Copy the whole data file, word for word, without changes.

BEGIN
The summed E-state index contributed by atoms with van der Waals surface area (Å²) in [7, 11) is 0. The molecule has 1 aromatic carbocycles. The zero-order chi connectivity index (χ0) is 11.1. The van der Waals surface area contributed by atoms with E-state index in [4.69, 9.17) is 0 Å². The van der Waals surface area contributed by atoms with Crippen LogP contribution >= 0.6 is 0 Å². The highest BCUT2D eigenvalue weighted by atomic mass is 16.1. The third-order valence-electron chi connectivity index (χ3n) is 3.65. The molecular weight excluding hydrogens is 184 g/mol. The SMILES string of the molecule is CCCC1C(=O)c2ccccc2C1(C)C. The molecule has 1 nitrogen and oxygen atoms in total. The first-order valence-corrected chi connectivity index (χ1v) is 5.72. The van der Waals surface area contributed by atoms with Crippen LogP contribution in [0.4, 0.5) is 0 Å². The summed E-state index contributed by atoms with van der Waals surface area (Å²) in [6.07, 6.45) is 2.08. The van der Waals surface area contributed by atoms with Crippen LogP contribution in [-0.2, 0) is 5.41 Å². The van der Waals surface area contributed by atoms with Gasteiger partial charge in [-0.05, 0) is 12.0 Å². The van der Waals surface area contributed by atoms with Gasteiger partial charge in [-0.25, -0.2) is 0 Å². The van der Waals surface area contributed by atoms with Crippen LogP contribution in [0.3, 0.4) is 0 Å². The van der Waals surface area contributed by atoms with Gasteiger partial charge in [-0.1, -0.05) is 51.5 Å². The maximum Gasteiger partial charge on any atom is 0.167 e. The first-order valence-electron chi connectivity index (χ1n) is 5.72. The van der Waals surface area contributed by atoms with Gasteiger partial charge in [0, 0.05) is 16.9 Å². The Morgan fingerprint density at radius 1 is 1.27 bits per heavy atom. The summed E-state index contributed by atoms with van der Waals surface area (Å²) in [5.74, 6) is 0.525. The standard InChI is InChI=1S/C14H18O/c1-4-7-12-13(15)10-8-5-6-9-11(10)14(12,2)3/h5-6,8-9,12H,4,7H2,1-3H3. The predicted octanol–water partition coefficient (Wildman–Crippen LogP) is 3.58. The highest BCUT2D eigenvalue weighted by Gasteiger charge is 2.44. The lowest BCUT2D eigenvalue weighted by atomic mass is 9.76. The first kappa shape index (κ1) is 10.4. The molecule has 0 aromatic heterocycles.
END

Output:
The summed E-state index contributed by atoms with van der Waals surface area (Å²) in [7, 11) is 0. The molecule has 1 aromatic carbocycles. The zero-order chi connectivity index (χ0) is 11.1. The van der Waals surface area contributed by atoms with E-state index in [4.69, 9.17) is 0 Å². The van der Waals surface area contributed by atoms with Crippen LogP contribution >= 0.6 is 0 Å². The highest BCUT2D eigenvalue weighted by atomic mass is 16.1. The third-order valence-electron chi connectivity index (χ3n) is 3.65. The molecular weight excluding hydrogens is 184 g/mol. The SMILES string of the molecule is CCCC1C(=O)c2ccccc2C1(C)C. The molecule has 1 nitrogen and oxygen atoms in total. The first-order valence-corrected chi connectivity index (χ1v) is 5.72. The van der Waals surface area contributed by atoms with Crippen LogP contribution in [0.4, 0.5) is 0 Å². The summed E-state index contributed by atoms with van der Waals surface area (Å²) in [6.07, 6.45) is 2.08. The van der Waals surface area contributed by atoms with Crippen LogP contribution in [-0.2, 0) is 5.41 Å². The van der Waals surface area contributed by atoms with Gasteiger partial charge in [-0.05, 0) is 12.0 Å². The van der Waals surface area contributed by atoms with Gasteiger partial charge in [-0.25, -0.2) is 0 Å². The van der Waals surface area contributed by atoms with Crippen LogP contribution in [0.3, 0.4) is 0 Å². The van der Waals surface area contributed by atoms with Gasteiger partial charge in [-0.1, -0.05) is 51.5 Å². The maximum Gasteiger partial charge on any atom is 0.167 e. The first-order valence-electron chi connectivity index (χ1n) is 5.72. The van der Waals surface area contributed by atoms with Gasteiger partial charge in [0, 0.05) is 16.9 Å². The Morgan fingerprint density at radius 1 is 1.27 bits per heavy atom. The summed E-state index contributed by atoms with van der Waals surface area (Å²) in [5.74, 6) is 0.525. The standard InChI is InChI=1S/C14H18O/c1-4-7-12-13(15)10-8-5-6-9-11(10)14(12,2)3/h5-6,8-9,12H,4,7H2,1-3H3. The predicted octanol–water partition coefficient (Wildman–Crippen LogP) is 3.58. The highest BCUT2D eigenvalue weighted by Gasteiger charge is 2.44. The lowest BCUT2D eigenvalue weighted by atomic mass is 9.76. The first kappa shape index (κ1) is 10.4. The molecule has 0 aromatic heterocycles.